For the love of jaguars

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Today, as the world celebrates ‘International Jaguar Day’, marvelling at these magnificent and increasingly rare creatures, what few will draw is the connection between their decline and the global growth of factory farming. Yet, the plight of incarcerated chickens and pigs is utterly linked to the demise of the forest home of some of the world’s most iconic wildlife, the jaguar being a standout example.

International Jaguar Day celebrates the Americas’ largest wild cat as an umbrella species for biodiversity conservation, an icon for sustainable development and the centuries-old cultural heritage of Central and South America.

#JaguarDay is also intended to draw attention to the need to conserve jaguar corridors and their habitats as part of broader efforts to achieve the United Nation’s Sustainable Development Goals.

A few weeks ago, I was delighted to see Greenpeace launch a superb new cartoon ‘There’s a Monster in my kitchen’  to show how the jaguar’s forest home is being burned to grow animal feed for the factory farmed meat industry. It shows how, if we don’t act now, more precious habitats will be destroyed, Indigenous Peoples could lose their homes and we’ll lose the fight against climate change.  ‘There’s a Monster in my kitchen’ is a sequel to Rang-Tan which highlighted the role of palm oil in deforestation, and this new cartoon tells the story of how industrial meat is wreaking havoc on forests across South America.

Big Meat

Meat is big business and companies are producing it on a scale that our planet simply can’t sustain.

This was brought home to me so powerfully during a visit to Brazil, where I saw for myself the true cost of ‘cheap’ factory farmed meat on some of the most precious parts of the natural world that remain on our planet.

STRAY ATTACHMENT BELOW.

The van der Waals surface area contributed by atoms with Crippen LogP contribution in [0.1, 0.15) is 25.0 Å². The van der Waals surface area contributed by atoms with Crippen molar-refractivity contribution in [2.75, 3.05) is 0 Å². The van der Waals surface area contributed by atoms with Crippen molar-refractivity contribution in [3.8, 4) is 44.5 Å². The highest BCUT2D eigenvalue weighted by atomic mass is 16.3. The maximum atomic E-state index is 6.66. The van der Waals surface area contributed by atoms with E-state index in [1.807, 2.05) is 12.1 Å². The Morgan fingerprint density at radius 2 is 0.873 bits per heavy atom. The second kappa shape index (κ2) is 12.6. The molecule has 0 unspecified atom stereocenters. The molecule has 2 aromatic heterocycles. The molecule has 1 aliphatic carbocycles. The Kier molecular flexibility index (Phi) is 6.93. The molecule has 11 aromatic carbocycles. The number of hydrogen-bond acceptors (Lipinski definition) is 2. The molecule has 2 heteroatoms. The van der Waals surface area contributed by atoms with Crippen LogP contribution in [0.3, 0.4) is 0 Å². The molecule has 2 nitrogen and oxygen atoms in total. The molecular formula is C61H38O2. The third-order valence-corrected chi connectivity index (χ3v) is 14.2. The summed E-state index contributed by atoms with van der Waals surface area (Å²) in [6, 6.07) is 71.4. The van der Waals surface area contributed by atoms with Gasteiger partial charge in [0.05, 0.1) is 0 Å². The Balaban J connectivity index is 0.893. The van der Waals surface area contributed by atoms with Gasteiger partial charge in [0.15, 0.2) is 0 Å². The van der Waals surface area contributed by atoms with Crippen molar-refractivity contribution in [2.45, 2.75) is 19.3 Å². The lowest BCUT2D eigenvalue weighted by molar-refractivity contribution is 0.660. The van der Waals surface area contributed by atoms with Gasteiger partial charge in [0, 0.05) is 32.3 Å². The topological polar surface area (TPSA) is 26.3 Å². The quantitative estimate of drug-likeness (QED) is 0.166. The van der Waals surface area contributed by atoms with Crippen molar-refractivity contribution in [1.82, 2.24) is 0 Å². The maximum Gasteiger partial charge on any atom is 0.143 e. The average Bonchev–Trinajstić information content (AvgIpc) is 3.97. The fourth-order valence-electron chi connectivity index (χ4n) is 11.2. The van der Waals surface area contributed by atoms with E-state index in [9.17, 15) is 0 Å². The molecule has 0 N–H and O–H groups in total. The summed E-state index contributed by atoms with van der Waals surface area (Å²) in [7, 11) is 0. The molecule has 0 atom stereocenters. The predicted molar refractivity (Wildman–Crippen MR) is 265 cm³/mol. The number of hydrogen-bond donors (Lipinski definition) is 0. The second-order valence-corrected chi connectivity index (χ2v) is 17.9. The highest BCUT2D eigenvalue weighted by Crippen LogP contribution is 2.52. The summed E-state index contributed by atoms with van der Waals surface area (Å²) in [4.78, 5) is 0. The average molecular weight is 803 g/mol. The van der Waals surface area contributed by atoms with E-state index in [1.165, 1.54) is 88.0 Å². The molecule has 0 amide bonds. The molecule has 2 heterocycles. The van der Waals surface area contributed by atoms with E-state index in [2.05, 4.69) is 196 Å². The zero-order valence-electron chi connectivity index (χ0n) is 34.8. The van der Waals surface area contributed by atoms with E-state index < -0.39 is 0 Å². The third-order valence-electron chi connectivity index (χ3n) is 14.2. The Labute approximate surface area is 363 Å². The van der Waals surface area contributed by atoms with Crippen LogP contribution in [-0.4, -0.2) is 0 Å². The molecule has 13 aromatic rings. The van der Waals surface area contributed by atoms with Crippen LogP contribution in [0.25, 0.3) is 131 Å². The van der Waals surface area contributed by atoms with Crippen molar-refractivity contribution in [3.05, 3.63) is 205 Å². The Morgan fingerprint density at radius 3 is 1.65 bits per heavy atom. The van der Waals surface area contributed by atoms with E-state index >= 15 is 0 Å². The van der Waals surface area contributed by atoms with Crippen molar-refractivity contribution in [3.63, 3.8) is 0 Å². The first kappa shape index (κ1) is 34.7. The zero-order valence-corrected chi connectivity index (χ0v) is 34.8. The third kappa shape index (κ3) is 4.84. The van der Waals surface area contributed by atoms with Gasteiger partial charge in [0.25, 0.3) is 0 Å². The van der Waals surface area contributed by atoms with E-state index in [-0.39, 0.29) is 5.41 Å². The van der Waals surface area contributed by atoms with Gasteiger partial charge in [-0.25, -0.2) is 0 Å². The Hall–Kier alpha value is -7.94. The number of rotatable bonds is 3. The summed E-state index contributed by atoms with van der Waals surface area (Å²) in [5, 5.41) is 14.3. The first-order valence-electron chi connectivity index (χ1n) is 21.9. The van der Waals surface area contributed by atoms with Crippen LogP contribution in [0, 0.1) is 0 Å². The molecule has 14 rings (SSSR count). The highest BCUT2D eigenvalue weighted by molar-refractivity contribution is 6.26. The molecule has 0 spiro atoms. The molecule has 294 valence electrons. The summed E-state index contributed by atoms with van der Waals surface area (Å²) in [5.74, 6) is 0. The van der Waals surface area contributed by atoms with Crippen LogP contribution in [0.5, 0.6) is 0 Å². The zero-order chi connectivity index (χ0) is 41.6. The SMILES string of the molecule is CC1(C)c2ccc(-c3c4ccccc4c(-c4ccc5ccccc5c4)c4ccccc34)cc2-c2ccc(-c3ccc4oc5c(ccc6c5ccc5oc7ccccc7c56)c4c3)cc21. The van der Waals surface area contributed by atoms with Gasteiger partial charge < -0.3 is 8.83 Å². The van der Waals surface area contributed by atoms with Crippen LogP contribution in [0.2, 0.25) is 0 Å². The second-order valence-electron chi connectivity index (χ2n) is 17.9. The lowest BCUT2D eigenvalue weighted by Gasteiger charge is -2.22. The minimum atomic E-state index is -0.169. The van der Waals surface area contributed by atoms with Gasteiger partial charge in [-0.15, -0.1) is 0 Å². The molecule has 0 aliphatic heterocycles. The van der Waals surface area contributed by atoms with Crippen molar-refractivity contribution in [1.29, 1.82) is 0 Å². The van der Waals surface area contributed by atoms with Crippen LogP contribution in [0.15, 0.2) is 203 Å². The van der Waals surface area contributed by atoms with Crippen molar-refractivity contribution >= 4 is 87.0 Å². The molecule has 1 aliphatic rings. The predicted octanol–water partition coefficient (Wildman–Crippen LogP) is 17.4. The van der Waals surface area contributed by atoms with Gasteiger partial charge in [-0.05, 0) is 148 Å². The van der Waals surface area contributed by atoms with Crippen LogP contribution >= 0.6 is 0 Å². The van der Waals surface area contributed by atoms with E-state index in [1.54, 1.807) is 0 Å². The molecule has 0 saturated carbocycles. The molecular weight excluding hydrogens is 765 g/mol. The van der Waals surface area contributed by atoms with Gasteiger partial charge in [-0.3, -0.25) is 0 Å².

Combine harvesters crop soybeans in Campo Novo do Parecis – a former rainforest in Mato Grosso Brazil | Credit: Yasuyoshi Chiba

I witnessed the devastating consequences of habitat loss first-hand for Brazil’s iconic big cat: the jaguar.  Home to half of the world’s remaining 15,000 jaguars, Brazil holds the fate of this beautiful big cat in the palm of its hand.  When people think of habitat loss through deforestation, they tend to associate it with logging to make way for housing and crops for human consumption.

In fact, a major driver is the farming of soya and corn on a huge industrial scale, much of it destined for factory farmed animals around the world. Vast areas are turned over to these.

Yet, it’s not soya per se that’s the problem, but the way it’s produced and what it’s used for. If those crops were produced without pesticides, without monocultures, with mixed rotational farming, on existing farmland rather than deforestation, then things would be better. If the land was producing food directly for people, it would be better still.  Soya is a wonder-crop, a complete source of protein for humans. Yet, the vast majority of soya goes for animal feed, 35 million tonnes of it a year to Europe, largely to feed factory farmed animals.

Iconic Wildlife

How many people imagine, when they eat factory-farmed meat, that their bargain-basement chicken nuggets and pork chops reach their plates via the felling of rainforest trees and the loss of iconic species?

How many people know that in the last 50 years, since the widespread adoption of factory farming, the total number of wild mammals, birds, reptiles, amphibians and fish worldwide has declined by more than two-thirds?

But it’s not too late to change things.

At Compassion in World Farming, we provide the platforms to help you stand up for animals, both farmed and wild; for our planet, and for the future of our families. As Covid-19 has so cogently demonstrated, the health of animals and people are so closely intertwined. Only by protecting animals and the environment can we properly protect people. And that means ending factory farming. For Jaguars, chickens, people and the planet.

Join our call to the world’s most influential organisations, including The World Bank, the United Nations and the World Health Organisation, to replace factory farming with a food system that respects animals, nurtures our planet and reduces the risk of pandemics.

Please use this link to sign our petition and join the call for a future without factory farming (

Thank you.




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